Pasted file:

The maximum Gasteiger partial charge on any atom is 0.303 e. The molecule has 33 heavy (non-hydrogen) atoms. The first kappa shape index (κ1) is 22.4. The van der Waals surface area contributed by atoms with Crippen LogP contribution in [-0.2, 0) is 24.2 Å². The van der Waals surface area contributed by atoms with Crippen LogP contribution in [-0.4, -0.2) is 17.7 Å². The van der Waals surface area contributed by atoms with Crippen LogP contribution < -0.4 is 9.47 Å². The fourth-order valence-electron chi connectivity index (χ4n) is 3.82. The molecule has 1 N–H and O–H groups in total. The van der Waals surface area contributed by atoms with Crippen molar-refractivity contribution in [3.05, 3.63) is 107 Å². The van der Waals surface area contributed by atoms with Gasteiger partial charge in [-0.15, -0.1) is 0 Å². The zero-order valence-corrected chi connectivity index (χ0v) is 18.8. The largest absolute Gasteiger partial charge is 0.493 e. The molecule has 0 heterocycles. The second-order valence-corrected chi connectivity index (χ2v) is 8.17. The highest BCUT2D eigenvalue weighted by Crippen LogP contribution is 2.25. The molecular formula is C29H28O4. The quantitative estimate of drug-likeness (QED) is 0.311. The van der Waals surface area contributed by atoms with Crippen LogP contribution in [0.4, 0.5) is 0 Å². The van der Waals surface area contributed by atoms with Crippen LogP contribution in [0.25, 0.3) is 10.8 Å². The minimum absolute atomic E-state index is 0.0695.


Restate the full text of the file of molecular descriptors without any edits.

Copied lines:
The maximum Gasteiger partial charge on any atom is 0.303 e. The molecule has 33 heavy (non-hydrogen) atoms. The first kappa shape index (κ1) is 22.4. The van der Waals surface area contributed by atoms with Crippen LogP contribution in [-0.2, 0) is 24.2 Å². The van der Waals surface area contributed by atoms with Crippen LogP contribution in [-0.4, -0.2) is 17.7 Å². The van der Waals surface area contributed by atoms with Crippen LogP contribution < -0.4 is 9.47 Å². The fourth-order valence-electron chi connectivity index (χ4n) is 3.82. The molecule has 1 N–H and O–H groups in total. The van der Waals surface area contributed by atoms with Crippen molar-refractivity contribution in [3.05, 3.63) is 107 Å². The van der Waals surface area contributed by atoms with Gasteiger partial charge in [-0.15, -0.1) is 0 Å². The zero-order valence-corrected chi connectivity index (χ0v) is 18.8. The largest absolute Gasteiger partial charge is 0.493 e. The molecule has 0 heterocycles. The second-order valence-corrected chi connectivity index (χ2v) is 8.17. The highest BCUT2D eigenvalue weighted by Crippen LogP contribution is 2.25. The molecular formula is C29H28O4. The quantitative estimate of drug-likeness (QED) is 0.311. The van der Waals surface area contributed by atoms with Crippen LogP contribution in [0.4, 0.5) is 0 Å². The van der Waals surface area contributed by atoms with Crippen LogP contribution in [0.25, 0.3) is 10.8 Å². The minimum absolute atomic E-state index is 0.0695.